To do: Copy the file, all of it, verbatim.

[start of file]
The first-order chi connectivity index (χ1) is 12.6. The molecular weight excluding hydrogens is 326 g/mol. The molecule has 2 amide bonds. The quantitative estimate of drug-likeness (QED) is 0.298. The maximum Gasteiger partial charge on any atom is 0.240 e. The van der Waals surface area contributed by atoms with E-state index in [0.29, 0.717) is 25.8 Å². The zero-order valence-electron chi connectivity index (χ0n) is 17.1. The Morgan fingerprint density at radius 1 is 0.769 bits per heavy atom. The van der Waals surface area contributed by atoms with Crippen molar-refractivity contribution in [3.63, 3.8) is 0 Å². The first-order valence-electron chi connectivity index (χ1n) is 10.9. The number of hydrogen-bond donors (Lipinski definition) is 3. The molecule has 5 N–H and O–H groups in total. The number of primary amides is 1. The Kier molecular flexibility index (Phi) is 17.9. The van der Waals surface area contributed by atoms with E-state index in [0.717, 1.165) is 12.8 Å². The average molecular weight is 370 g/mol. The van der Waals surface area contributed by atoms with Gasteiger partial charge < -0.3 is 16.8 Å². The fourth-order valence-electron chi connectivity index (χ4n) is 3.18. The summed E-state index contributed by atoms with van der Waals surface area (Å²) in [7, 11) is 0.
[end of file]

The first-order chi connectivity index (χ1) is 12.6. The molecular weight excluding hydrogens is 326 g/mol. The molecule has 2 amide bonds. The quantitative estimate of drug-likeness (QED) is 0.298. The maximum Gasteiger partial charge on any atom is 0.240 e. The van der Waals surface area contributed by atoms with E-state index in [0.29, 0.717) is 25.8 Å². The zero-order valence-electron chi connectivity index (χ0n) is 17.1. The Morgan fingerprint density at radius 1 is 0.769 bits per heavy atom. The van der Waals surface area contributed by atoms with Crippen molar-refractivity contribution in [3.63, 3.8) is 0 Å². The first-order valence-electron chi connectivity index (χ1n) is 10.9. The number of hydrogen-bond donors (Lipinski definition) is 3. The molecule has 5 N–H and O–H groups in total. The number of primary amides is 1. The Kier molecular flexibility index (Phi) is 17.9. The van der Waals surface area contributed by atoms with E-state index in [0.717, 1.165) is 12.8 Å². The average molecular weight is 370 g/mol. The van der Waals surface area contributed by atoms with Gasteiger partial charge < -0.3 is 16.8 Å². The fourth-order valence-electron chi connectivity index (χ4n) is 3.18. The summed E-state index contributed by atoms with van der Waals surface area (Å²) in [7, 11) is 0.